4A's: Ad agencies short on diversity, sparking professional reflection
- 4A’s released a report Tuesday at their [email protected] Conference showing that 74 percent of its members think diversity hiring practices are “mediocre or worse” within ad agencies, according to a release from the organization.
- 20 percent of members found industry approaches flat-out “terrible.” About half of those surveyed reported that agencies have a discriminatory culture, though 60 percent said they aren’t as racist as in the past.
- 4A’s has aimed to be more active in addressing diversity shortcomings this year by conducting proprietary research, hosting panels on the subject and creating the See It & Be It content series, available on its website.
The recent 4A’s report highlights just how lacking the advertising industry is in ensuring equal representation in the workplace — something that might be harmful at more than an internal level. For a profession dependent on content and products that connect to a diverse spectrum of consumers, limiting creatives and agents to largely one race or gender could mean limiting perspectives and, following that, potentially hurting business as brands become more interested in inclusive approaches.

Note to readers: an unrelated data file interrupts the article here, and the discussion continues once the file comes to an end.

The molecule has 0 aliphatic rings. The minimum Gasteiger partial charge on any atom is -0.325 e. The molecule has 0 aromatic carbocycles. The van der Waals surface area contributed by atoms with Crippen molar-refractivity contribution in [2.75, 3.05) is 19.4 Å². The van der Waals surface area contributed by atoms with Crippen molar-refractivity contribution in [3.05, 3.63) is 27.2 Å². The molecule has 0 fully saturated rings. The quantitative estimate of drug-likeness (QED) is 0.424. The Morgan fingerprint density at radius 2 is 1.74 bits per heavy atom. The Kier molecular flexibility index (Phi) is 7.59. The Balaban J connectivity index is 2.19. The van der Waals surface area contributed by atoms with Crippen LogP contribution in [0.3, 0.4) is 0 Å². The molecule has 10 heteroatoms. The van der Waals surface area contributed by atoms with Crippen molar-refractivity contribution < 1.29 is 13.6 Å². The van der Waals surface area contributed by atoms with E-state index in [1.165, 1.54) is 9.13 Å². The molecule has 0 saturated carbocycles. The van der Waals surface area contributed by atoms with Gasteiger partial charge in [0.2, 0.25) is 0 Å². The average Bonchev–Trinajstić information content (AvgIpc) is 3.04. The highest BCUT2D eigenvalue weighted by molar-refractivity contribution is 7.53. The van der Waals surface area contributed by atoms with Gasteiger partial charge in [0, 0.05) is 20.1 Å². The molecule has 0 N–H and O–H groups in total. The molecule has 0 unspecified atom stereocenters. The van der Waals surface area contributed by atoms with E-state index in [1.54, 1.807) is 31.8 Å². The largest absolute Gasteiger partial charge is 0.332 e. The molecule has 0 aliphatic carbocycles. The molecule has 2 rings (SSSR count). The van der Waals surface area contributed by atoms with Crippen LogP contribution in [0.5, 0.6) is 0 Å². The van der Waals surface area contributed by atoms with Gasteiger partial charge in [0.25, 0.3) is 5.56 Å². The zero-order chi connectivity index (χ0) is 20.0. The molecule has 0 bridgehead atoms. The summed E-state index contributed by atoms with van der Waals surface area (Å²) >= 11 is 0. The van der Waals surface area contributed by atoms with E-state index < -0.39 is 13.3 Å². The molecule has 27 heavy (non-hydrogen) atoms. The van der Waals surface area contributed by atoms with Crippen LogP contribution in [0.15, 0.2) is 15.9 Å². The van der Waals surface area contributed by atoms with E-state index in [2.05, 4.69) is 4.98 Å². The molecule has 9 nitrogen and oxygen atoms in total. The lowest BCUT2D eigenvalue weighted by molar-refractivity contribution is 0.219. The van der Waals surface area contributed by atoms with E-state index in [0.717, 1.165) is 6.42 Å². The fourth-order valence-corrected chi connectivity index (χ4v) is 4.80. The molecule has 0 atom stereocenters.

While the study makes it clear that agencies are aware of diversity as an issue, it fails to clearly address how many are actually dissatisfied with the situation or interested in change.
4A’s has taken steps in the right direction to address the lack of diversity by opening up panels to promote discussion and by publishing surveys like the recent diversity report. Unfortunately, similar pushes toward equality often only arrive on the tail of controversy.
In May, J. Walter Thompson introduced a diversity committee at the initiative of then freshly appointed CEO Tamara Ingram, but the effort was a corrective measure to a string of racial and sexual discrimination suits that had ousted her predecessor Gustavo Martinez. Just a few months later, in August, Publicis Media suspended Kevin Roberts as chairman of its Saatchi & Saatchi arm following sexist remarks he gave in an interview with Business Insider.
Such scandals might be prevented in the future by a more proactive approach. Inclusive efforts made, not merely in the name of damage control, but to promote an equitable and safe work environment will better serve agencies and consumers.
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